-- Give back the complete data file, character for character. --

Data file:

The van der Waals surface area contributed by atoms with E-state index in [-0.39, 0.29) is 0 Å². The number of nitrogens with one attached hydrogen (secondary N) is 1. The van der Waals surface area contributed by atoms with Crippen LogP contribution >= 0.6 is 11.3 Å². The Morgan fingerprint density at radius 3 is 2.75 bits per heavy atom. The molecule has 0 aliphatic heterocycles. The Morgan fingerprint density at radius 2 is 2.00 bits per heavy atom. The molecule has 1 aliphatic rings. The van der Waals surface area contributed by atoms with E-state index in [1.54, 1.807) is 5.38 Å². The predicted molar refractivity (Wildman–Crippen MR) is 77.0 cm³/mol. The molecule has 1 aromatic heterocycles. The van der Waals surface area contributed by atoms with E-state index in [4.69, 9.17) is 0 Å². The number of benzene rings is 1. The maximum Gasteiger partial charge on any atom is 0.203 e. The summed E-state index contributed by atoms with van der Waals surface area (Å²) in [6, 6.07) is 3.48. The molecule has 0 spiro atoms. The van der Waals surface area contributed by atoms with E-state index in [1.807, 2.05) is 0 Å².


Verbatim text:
The van der Waals surface area contributed by atoms with E-state index in [-0.39, 0.29) is 0 Å². The number of nitrogens with one attached hydrogen (secondary N) is 1. The van der Waals surface area contributed by atoms with Crippen LogP contribution >= 0.6 is 11.3 Å². The Morgan fingerprint density at radius 3 is 2.75 bits per heavy atom. The molecule has 0 aliphatic heterocycles. The Morgan fingerprint density at radius 2 is 2.00 bits per heavy atom. The molecule has 1 aliphatic rings. The van der Waals surface area contributed by atoms with E-state index in [1.54, 1.807) is 5.38 Å². The predicted molar refractivity (Wildman–Crippen MR) is 77.0 cm³/mol. The molecule has 1 aromatic heterocycles. The van der Waals surface area contributed by atoms with E-state index in [4.69, 9.17) is 0 Å². The number of benzene rings is 1. The maximum Gasteiger partial charge on any atom is 0.203 e. The summed E-state index contributed by atoms with van der Waals surface area (Å²) in [6, 6.07) is 3.48. The molecule has 0 spiro atoms. The van der Waals surface area contributed by atoms with E-state index in [1.807, 2.05) is 0 Å².